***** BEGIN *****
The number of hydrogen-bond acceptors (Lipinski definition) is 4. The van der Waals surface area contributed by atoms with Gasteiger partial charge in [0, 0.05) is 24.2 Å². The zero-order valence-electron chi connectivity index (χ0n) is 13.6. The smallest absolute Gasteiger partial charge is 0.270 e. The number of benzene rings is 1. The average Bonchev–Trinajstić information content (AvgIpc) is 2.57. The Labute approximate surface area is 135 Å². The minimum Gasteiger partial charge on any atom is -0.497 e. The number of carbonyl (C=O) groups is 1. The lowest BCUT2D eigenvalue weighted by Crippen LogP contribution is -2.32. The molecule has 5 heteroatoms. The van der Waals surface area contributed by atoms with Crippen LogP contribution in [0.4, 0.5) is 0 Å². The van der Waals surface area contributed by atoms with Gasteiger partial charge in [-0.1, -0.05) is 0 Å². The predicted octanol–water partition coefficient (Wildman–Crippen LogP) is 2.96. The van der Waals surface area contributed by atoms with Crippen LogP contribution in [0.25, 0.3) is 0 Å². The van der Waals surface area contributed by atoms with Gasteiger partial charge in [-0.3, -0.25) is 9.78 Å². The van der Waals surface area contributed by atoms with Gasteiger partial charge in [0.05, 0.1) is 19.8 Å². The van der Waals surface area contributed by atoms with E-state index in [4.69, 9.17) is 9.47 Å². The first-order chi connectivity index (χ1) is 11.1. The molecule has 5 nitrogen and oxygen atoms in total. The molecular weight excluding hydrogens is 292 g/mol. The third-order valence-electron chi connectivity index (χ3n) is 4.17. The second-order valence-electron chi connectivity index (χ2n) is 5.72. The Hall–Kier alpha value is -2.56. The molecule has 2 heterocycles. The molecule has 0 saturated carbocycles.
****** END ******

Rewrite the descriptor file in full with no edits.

The number of hydrogen-bond acceptors (Lipinski definition) is 4. The van der Waals surface area contributed by atoms with Gasteiger partial charge in [0, 0.05) is 24.2 Å². The zero-order valence-electron chi connectivity index (χ0n) is 13.6. The smallest absolute Gasteiger partial charge is 0.270 e. The number of benzene rings is 1. The average Bonchev–Trinajstić information content (AvgIpc) is 2.57. The Labute approximate surface area is 135 Å². The minimum Gasteiger partial charge on any atom is -0.497 e. The number of carbonyl (C=O) groups is 1. The lowest BCUT2D eigenvalue weighted by Crippen LogP contribution is -2.32. The molecule has 5 heteroatoms. The van der Waals surface area contributed by atoms with Crippen LogP contribution in [0.4, 0.5) is 0 Å². The van der Waals surface area contributed by atoms with Gasteiger partial charge in [-0.1, -0.05) is 0 Å². The predicted octanol–water partition coefficient (Wildman–Crippen LogP) is 2.96. The van der Waals surface area contributed by atoms with Crippen LogP contribution in [0.25, 0.3) is 0 Å². The van der Waals surface area contributed by atoms with Gasteiger partial charge in [-0.3, -0.25) is 9.78 Å². The van der Waals surface area contributed by atoms with Gasteiger partial charge in [0.05, 0.1) is 19.8 Å². The van der Waals surface area contributed by atoms with E-state index in [4.69, 9.17) is 9.47 Å². The first-order chi connectivity index (χ1) is 11.1. The molecule has 5 nitrogen and oxygen atoms in total. The molecular weight excluding hydrogens is 292 g/mol. The third-order valence-electron chi connectivity index (χ3n) is 4.17. The second-order valence-electron chi connectivity index (χ2n) is 5.72. The Hall–Kier alpha value is -2.56. The molecule has 2 heterocycles. The molecule has 0 saturated carbocycles.